Charles Warren Eaton

Armand Cabrera

Charles Warren Eaton was born in 1857 in Albany, New York.
He was raised by his father and older sister after his mother died when he was a child. At the age of 22 Eaton moved to New York City. In New York Eaton worked as a dry goods clerk to support himself and attended the Art Students League and the National Academy of Design on nights and weekends. In 1882 Eaton began to exhibit at the National Academy of design. His work reflected an interest in French Barbizon painting which was popular with collectors at the time.

In 1886 Eaton travelled to Europe visiting France, Belgium, Holland and England.
On his return to America Eaton moved to Bloomfield, New Jersey. It is here the artist fully embraced the tonalist style for his work, eschewing an impressionist sense of color and key for the majority of his career.

Between 1880 and 1910 the American tonalist movement was a departure from the Hudson River School and its highly rendered scenes of grandeur. Tonalism was more concerned with quieter places, where the atmosphere was the dominant factor. Artists sought to capture more subtle, muted effects of color while maintaining a dynamic range of value between light and shadow. Tonalism simplified forms and focused on atmospheric effects such as twilight, mist and moonlight to create a less representational and more poetic depiction of the landscape.

After 1910 Eaton used pine trees extensively as a motif in his paintings. These pictures secured the artists career. His paintings were awarded many medals including a gold medal at the Paris Salon de Artistes in 1906 for Gathering Mists. Eaton also garnered awards in America from the Salmagundi Club, The Philadelphia Art Club and the National Academy of Design. After 1910 Eaton abandoned Tonalism for a more impressionist style with a brighter palette. He continued to travel and paint making yearly trips to Italy.
Charles Warren Eaton died at the age of 80 in 1937.

BibliographyCharles Warren Eaton an American Tonalist Rediscovered
Charles Teaze Clark
Spanierman Gallery, LLC

Gari Melchers


Armand Cabrera

The Artist known as Gari Melchers was born Julius Garibaldi Melchers. He was named after an Italian patriot Giuseppi Garibaldi. Gari was born in 1860 in Detroit, Michigan. His father was Julius Melchers a sculptor, and he nurtured Gari’s interest in art.
At seventeen, Gari went to Dusseldorf to study painting at the Royal Prussian Academy of Art in Germany with Peter Johann Theodor Janssen and Eduard von Gebhardt. His studies focused on academic figure painting.

Following his study in Germany, Gari enrolled at the Ecole de Beaux-Arts and the Académie Julian in Paris in 1881, studying under Jules Lefebvre and Gustave Boulanger. In Paris, Gari adopted the style and motifs of the French Naturalist painters, specifically Jules Bastien-Lepage Lepage. His focus now was an unromantic view of contemporary peasant life.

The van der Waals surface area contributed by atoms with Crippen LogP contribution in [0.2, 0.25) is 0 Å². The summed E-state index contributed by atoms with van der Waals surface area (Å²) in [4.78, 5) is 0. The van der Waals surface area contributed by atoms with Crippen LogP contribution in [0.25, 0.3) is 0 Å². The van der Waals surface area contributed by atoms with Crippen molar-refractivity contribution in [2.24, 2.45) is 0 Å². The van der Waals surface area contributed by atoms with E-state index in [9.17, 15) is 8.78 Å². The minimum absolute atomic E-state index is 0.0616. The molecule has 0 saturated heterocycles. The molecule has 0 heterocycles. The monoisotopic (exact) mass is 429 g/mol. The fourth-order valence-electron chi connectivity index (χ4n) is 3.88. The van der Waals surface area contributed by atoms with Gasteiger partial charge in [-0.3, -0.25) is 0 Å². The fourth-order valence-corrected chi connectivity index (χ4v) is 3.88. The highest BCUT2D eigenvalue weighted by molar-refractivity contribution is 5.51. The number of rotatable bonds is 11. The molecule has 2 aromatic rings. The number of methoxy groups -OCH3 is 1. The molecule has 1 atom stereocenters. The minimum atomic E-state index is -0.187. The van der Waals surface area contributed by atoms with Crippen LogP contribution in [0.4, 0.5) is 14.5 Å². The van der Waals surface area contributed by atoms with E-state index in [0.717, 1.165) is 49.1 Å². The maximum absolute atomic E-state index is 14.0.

In 1884, Gari and American painter George Hitchcock travelled to Holland. The artists founded a studio and an art colony and painted scenes of Dutch peasants. Here Gari painted The Sermon, 1886 It received an honorable mention at the Paris Salon that year and a gold medal in Munich at the International Salon there in 1888

At the 1888 Salon in Paris, Melchers received a third class medal for The Pilots, securing his reputation as a chronicler of Dutch peasant life.

In 1889, Gari exhibited four paintings at the Salon in Paris. They were The Sermon, Pilots, Communion and Shepherdess he and John Singer Sargent became the first two American painters to be distinguished with a Grand Prize at the Paris Universal Exposition.

Back in the United States Gari painted murals for 1893 World’s Columbian Exposition in Chicago and Two Murals for the new Library of Congress in 1896 Peace and War. He also painted many portraits the upper echelons of American Society.

After 1900 Gari’s painting adopted the brighter palette and looser brushwork of the impressionist aesthetic. In 1909 he became professor of Art at the Grand Ducal Saxony School of Art in Weimar Germany until the outbreak of the first World War.

In 1915 Gari returned to the United States eventually buying Belmont, an eighteenth century estate in Falmouth, Virginia, near Fredericksburg. He was elected an academician of the National Academy of Design, a member of the American Academy of Arts and Letters and served as president of the New Society of Artists from 1920-1928. Gari was also named to the Virginia Art Commission, chaired the Smithsonian Commission to Establish what would become Smithsonian American Art Museum and was a trustee of the Corcoran Gallery of Art. Gari Melchers died in 1932. In 1942, the artist’s widow, Corinne Melchers, deeded the property and its collections to the Commonwealth of Virginia as a memorial to her husband.


Gari Melchers: A Retrospective Exhibition
Diane Lesko
St Petersburg Museum of Fine Arts 1991

Gari Melchers, His Works in the Belmont Collection
B Joseph G. Dreiss
University Press of Virginia. 1984

Paris 1889; American Artists at the Universal Exposition
Annette Blaugrund
Harry Abrams and the Pennsylvania Academy of Fine Arts 1989

Beyond Impressionism: The Naturalist Impulse
Gabriel P. Weisberg
Harry Abrams 1992

Gari Melchers Home and Studio

Overcast Light

Armand Cabrera

An overcast day loses the direct light source of the sun and with it, most reflected light. When the sun is occluded by clouds or fog this leaves the scene with only ambient light or sky light. The difference is that this light is more neutral than on a sunny day when the color of this light is blue shifted from the sky color without clouds. In this type of lighting the objects have localized shadows and a tint from the cloud cover. Shadows tend to be warmer than they would be in full sunlight. The saying ‘cool light warm shadows’, applies here and can be used to great effect in this type of scene.